Baseball books go behind the scenes, before the crowds and back in time.
Player, manager, coach. General manager, broadcaster, umpire.

Nearly every baseball point of view – except perhaps that of the hot dog vendor – is represented in at least one of the many new books that cover just about all the bases.

Books about baseball personalities, historic events, and teams that are memorable – for reasons good or bad – take readers onto the field and into the dugout, the front office, the broadcast booth and baseball’s past.

A Hall of Fame outfield is represented in three new books, about “The Kid,” “The Babe” and “The Mick”:

In left field, there’s “Ted Williams: The Biography of an American Hero” (Doubleday) by Leigh Montville; in right, “Babe Ruth: Launching the Legend” (McGraw-Hill), Jim Reisler’s account of Ruth in 1920, his first season as a Yankee; and patrolling center is “Our Mickey” (Triumph), memories of Mickey Mantle by teammates, opponents, celebrities and admirers, collected by Bill Liederman and Maury Allen.

Another Hall of Fame outfielder has a book in the lineup: “Baseball Forever” (Triumph), a memoir by Ralph Kiner, former Pirates slugger who has been a Mets broadcaster since 1962 – as long as there have been Mets.

For years, Kiner broadcast the exploits of Tug McGraw, the high-spirited lefty reliever for the Mets and Phillies whose memoir “Ya Gotta Believe!” (New American Library) was published shortly after his death in January at 59.

Another former Phillie and a long-gone baseball era are profiled in “Ed Delahanty in the Emerald Age of Baseball” (University of Notre Dame Press). Jerrold Casway’s biography of the 19th-century batting star whose .346 lifetime average is fourth-best also examines Delahanty’s mysterious death at 36.

A double play of scrappy former shortstops is turned by “Larry Bowa: “I Still Hate To Lose”‘ (Sports Publishing), Barry M. Bloom’s biography of the Phillies’ current manager; and “Mr. Red Sox: The Johnny Pesky Story” (Rounder), Bill Nowlin’s biography of the Boston star of the 1940s and ’50s. Pesky has his own book, “Few and Chosen: Defining Red Sox Greatness Across the Eras” (Triumph), in which he selects the all-time best Red Sox players – five at each position and humbly excluding himself.

Dispatches from the front – the front office, that is – are found in “The Memoirs of Bing Devine,” by the general manager who led Cardinals and Mets teams to four World Series during the 1960s; and in “Fred Claire: My 30 Years in Dodger Blue,” by the executive whose career began in 1969 as the team’s publicity director (both Sports Publishing).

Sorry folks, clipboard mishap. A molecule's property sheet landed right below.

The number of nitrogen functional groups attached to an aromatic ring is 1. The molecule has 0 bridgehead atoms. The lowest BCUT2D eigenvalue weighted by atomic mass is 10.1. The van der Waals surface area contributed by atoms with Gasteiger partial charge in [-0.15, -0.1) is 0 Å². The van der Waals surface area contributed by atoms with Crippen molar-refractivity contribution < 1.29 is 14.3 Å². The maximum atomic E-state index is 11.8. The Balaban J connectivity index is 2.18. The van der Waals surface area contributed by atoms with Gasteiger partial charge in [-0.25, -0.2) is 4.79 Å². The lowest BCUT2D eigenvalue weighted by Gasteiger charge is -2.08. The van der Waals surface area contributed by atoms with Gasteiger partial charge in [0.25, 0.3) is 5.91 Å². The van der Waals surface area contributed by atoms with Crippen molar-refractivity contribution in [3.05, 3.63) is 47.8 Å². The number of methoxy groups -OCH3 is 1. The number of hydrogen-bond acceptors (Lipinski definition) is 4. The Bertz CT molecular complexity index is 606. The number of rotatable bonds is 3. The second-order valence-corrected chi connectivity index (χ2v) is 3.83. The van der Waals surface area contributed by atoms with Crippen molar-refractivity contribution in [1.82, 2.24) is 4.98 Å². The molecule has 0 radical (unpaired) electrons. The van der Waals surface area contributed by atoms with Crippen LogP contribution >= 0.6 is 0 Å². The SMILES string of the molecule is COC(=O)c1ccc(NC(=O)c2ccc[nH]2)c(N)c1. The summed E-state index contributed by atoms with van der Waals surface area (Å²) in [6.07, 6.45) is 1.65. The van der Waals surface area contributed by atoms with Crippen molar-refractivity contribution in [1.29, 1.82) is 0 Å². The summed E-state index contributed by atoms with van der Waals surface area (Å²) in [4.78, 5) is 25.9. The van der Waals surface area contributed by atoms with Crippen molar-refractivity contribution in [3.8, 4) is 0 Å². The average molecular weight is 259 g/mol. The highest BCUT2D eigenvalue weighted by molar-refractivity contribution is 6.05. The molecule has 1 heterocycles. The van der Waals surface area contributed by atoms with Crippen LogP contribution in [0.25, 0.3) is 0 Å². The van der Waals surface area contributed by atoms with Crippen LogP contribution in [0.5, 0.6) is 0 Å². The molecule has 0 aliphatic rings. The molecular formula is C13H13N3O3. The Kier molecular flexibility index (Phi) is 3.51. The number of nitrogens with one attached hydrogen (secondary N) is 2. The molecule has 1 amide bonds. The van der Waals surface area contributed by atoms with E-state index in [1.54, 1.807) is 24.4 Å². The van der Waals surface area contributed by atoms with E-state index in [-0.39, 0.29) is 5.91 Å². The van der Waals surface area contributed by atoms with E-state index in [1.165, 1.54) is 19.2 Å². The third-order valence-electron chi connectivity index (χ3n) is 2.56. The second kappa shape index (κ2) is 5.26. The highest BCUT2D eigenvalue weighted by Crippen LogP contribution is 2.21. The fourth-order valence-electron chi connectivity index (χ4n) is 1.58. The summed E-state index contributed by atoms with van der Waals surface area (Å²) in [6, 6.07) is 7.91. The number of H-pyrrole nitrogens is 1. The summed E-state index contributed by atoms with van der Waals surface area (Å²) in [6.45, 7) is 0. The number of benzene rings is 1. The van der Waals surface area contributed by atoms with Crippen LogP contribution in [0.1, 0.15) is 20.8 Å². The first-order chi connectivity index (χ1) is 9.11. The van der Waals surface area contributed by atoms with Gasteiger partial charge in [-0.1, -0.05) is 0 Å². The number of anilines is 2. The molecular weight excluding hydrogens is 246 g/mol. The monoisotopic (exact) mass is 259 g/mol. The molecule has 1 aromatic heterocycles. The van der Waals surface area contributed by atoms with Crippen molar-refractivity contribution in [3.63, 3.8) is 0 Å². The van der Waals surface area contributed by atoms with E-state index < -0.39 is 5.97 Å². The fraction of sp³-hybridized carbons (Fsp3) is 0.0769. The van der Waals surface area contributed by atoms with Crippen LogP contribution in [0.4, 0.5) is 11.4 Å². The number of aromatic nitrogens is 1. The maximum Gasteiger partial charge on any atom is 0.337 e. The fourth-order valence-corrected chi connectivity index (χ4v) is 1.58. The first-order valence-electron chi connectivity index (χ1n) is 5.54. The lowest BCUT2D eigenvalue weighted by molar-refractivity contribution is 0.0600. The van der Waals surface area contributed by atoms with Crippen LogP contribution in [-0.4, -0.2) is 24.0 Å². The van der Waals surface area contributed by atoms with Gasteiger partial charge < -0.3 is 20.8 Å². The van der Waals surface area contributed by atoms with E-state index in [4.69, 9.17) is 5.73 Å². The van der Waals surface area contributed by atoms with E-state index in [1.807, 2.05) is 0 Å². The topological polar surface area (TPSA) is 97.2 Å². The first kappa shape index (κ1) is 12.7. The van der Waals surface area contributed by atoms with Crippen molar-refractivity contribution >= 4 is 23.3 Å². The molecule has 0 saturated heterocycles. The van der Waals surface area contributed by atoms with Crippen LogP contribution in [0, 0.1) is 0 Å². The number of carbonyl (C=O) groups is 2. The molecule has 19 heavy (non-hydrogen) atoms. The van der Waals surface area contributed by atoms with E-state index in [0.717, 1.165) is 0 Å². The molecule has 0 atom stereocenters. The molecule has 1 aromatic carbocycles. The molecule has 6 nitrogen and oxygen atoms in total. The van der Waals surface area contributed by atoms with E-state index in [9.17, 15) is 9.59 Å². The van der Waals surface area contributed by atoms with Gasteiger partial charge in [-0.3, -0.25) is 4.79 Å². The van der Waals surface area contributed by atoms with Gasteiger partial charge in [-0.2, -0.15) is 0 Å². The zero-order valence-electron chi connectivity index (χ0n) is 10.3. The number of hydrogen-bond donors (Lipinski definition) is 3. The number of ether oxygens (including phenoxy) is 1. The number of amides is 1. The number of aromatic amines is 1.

The impact of one of baseball’s greatest moments – breaking Ruth’s career home run record – is told in “Hank Aaron and the Home Run That Changed America” (Morrow) by Tom Stanton. And the impact of the recent influx of Japanese players into the major leagues is examined in “The Meaning of Ichiro: The New Wave From Japan and the Transformation of Our National Pastime” (Warner) by Robert Whiting.

Fans who follow baseball history by the numbers can find scads of stats in “The Sports Encyclopedia: Baseball 2004” (St. Martin’s-Griffin), a large-format paperback by David S. Neft et al. that lists the batting and pitching statistics of every player who ever played in the bigs – even if it was only once.

Bosox faithful can relive the “Red Sox Century” (Houghton Mifflin) in Glenn Stout and Richard A. Johnson’s hefty, illustrated history of the Boston club. This thick paperback version of the 2000 book has been expanded to follow the team through the 2003 offseason and the addition of pitcher Curt Schilling and manager Terry Francona.

The Red Sox haven’t won a World Series since 1918, yet the Florida Marlins have won two since 1997. Their most recent world championship is the subject of “Miracle Over Miami” (Sports Publishing) by Dan Schlossberg with Kevin Baxter, an account of the Marlins’ surprising 2003 season and their unexpected World Series victory against the Yankees.

Bronx Bombers of bygone days are located for “Yankees: Where Have You Gone?” (Sports Publishing) by Maury Allen, in which readers learn what became of Tom Tresh, Horace Clarke, Dooley Womack and 47 other former Yankees after they hung up their pinstripes.

“Tales From the Dodger Dugout: Extra Innings” (Sports Publishing) is an expanded version of the anecdotal history of the team by Carl Erskine, former Dodgers pitcher in Los Angeles and Brooklyn. “The Brooklyn Cyclones” (NYU Press) by Ben Osborne chronicles the first season (2001) of the Mets’ minor league affiliate, whose arrival helped revitalize its long-depressed home turf, Coney Island.

Former major league infielders offer inside information in “Play Baseball the Ripken Way” (Random House) by Cal Ripken Jr. and Bill Ripken; and in “Watching Baseball” (Globe Pequot), a compact paperback by Jerry Remy that helps fans observe the game.

Umpires usually have the last word, as does Dave Phillips in “Center Field on Fire: An Umpire’s Life With Pine Tar Bats, Spitballs, and Corked Personalities” (Triumph).


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